Are you making contingency plans in case coronavirus prevents students and staff attending campus? First start by looking at the technology you already have at your disposal.
Where do we start?
No one can predict how this will play out or how widespread or long-term its impact will be. We know staff and students are already ‘self-isolating’.
This is beginning to raise serious questions about how universities and colleges can continue to deliver teaching, learning and assessment if staff and students are not able to attend campus.
Organisations already offering extensive distance learning opportunities to learners, supported by staff who can work and teach remotely, are more likely to adapt easily to the kind of scenario that coronavirus may present.
But what if you are still nearer the start than the finish line in your digital journey? Don’t worry as there are plenty of practical steps you can take.
Many of you have access to a range of technologies which could power you to function during any disruption that coronavirus may bring.
Here are a few, taken from our new guide on ensuring continuity of learning during enforced absence, launched today.
Continue collaboration with the right platforms
Microsoft Office 365 and Google G-Suite can provide many features for keeping in touch with colleagues and students.
Video conferencing functionality will live stream lectures or capture for viewing later. Just be sure staff have access to good mics/headsets.
Microsoft Teams is free for all staff and students in higher education, supporting meetings of up to 250 attendees.
Microsoft has produced a guide for getting started with remote learning via Teams, as well as a series of free education-focussed webinars for educators and IT staff. You can also sign up to join a global community for education in Teams, which has channels dedicated to academics and learning instructors, IT professionals, phone system and meetings, teaching and learning.
To see how universities are using Teams meeting and guest access for international research in practice, check out Dr Michael Johnson's presentation, 'research collaborations'.
Jisc’s cloud solutions team offer expertise in getting the most out of Microsoft Office 365.
Carry on delivering learning and content via your VLE
Make sure all staff feel confident in using the VLE now, even if they haven’t before, or not for some time. It may be prudent to remind all staff of their login details, point them at ‘beginner level’ sources of guidance and provide opportunities for them to learn from each other and from colleagues with more advanced skills.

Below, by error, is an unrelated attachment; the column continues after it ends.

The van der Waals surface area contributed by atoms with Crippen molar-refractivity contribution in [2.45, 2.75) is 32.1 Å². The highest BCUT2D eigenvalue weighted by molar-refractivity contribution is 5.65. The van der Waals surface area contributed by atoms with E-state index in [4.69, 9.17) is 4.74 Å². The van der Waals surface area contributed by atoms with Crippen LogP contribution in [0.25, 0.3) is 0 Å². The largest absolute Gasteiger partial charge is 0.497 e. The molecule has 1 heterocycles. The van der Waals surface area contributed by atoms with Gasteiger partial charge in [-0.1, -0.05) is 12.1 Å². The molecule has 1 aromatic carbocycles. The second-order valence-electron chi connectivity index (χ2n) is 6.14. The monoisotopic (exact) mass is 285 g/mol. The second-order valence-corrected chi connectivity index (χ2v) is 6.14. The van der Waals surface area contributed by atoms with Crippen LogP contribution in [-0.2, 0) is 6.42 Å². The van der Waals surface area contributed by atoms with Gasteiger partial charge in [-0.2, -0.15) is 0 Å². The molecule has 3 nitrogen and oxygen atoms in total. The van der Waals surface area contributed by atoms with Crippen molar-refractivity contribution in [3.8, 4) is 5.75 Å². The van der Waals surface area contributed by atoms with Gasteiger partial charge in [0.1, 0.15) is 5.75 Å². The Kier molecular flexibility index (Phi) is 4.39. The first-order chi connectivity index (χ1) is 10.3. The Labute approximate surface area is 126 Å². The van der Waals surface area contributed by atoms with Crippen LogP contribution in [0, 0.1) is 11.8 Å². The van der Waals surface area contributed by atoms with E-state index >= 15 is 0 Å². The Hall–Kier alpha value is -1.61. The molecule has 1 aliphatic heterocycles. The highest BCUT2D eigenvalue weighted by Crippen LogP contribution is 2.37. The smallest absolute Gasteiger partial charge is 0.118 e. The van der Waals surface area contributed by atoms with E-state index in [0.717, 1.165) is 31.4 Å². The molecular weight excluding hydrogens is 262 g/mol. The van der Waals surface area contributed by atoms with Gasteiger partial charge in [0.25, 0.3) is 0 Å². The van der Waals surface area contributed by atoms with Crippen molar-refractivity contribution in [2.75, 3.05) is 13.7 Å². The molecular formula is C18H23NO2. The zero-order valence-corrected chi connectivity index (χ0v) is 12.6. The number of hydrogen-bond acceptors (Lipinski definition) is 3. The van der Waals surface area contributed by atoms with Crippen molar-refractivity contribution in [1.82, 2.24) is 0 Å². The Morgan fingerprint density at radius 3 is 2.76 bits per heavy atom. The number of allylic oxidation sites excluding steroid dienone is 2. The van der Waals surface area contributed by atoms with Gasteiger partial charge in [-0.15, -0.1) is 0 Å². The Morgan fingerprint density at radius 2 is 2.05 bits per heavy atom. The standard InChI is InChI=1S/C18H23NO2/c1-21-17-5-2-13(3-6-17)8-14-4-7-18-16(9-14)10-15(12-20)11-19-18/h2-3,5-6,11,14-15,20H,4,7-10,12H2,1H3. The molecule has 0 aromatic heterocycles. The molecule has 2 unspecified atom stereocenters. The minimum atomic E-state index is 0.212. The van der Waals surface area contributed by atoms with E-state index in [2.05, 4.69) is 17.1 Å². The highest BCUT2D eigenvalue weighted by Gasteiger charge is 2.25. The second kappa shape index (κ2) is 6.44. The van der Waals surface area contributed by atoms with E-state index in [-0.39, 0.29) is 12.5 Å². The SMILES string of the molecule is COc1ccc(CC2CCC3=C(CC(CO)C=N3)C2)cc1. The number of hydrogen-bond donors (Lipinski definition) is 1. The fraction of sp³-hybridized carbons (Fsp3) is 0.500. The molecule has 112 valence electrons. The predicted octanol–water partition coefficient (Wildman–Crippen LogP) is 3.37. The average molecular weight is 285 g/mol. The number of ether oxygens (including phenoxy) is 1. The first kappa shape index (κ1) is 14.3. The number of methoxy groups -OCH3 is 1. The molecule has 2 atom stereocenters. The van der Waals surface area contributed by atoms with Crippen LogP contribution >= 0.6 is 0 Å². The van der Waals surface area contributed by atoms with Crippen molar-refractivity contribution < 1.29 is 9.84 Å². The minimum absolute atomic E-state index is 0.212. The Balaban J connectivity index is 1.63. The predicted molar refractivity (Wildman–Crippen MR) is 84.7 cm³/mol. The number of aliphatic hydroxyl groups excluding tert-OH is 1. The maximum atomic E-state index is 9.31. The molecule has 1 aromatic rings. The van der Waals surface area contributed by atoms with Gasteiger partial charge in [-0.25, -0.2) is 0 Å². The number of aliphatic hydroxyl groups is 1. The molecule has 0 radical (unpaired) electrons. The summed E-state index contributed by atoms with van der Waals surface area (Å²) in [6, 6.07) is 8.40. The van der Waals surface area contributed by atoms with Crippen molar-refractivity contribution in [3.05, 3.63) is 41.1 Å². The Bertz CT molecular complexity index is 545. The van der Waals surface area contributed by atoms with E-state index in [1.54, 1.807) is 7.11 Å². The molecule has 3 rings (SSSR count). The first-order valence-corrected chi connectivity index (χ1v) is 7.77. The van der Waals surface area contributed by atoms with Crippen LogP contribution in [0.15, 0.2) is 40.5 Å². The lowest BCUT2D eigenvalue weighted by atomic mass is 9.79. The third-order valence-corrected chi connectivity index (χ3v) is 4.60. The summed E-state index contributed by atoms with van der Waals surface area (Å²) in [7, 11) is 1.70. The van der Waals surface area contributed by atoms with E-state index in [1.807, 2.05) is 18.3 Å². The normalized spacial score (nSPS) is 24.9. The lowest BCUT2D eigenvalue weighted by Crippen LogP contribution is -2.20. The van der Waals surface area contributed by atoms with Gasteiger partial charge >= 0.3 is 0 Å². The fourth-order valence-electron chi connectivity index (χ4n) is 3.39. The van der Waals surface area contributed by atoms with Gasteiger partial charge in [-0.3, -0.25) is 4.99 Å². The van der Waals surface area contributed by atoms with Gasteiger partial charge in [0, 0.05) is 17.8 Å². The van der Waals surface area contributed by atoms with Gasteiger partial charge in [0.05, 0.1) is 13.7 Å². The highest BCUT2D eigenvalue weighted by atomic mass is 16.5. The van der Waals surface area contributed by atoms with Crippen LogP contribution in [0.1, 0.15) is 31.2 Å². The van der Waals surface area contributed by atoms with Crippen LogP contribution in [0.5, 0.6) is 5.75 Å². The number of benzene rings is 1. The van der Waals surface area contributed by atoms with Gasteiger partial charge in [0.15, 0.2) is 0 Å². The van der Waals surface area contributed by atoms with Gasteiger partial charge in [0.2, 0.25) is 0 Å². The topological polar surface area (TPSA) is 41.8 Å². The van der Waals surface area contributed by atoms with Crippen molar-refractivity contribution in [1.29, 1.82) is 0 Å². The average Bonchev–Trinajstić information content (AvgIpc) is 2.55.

Access digital content wherever you are
Don’t forget that all the digital content you licence from Jisc, be they books, journals or multimedia resources can all be accessed off campus.
Support your most vulnerable
A stressful situation will be made worse if staff and students feel isolated and/or confused by rumour and misinformation.
Clear and consistent approval processes for content and not relying on a single means of transmission will help communicate the right messages to the right people. Pay attention to the needs of your most vulnerable staff and students who may suffer most from isolation and the anxiety this can cause, guaranteeing they have direct access to people they can contact.
Retain access to your core systems and data
If you have already invested in disaster recovery or business continuity planning, these are likely to be a useful guide as to what systems and data you will need constant access to function as an organisation. Once they and their required users have been identified, virtual private networks (VPNs) can offer a means of remote access for staff with work-issue laptops.
You could also consider enabling a virtual desktop infrastructure (VDI) which can provide a more secure means of access to corporate systems when using a domestic PC or laptop.
Empower technical support staff
More remote staff and students will put more demands on your IT team. If you don’t have them already, it may be worth investing in applications that allow technical support staff to remotely control workstations to resolve problems.
You may also want to consider setting up a remote online helpdesk for students for the duration of the incident. This can include up-to-date FAQs based on the kinds of questions that students are asking, as well as provide links to relevant internal or external sources of information, eg to local or central government guidance on travel, personal safety or public health.
Spaces for wellbeing
Giving staff virtual spaces via platforms such as Yammer or Slack for them to share experiences, voice concerns and generally retain their social ties can all help people cope with stressful situations while protecting their wellbeing.
Our new guide goes into more detail and we hope it is a practical starting point for all of you, regardless of where you are.
This was produced very quickly to support you with the current situation caused by coronavirus, so we will keep iterating it based on your feedback.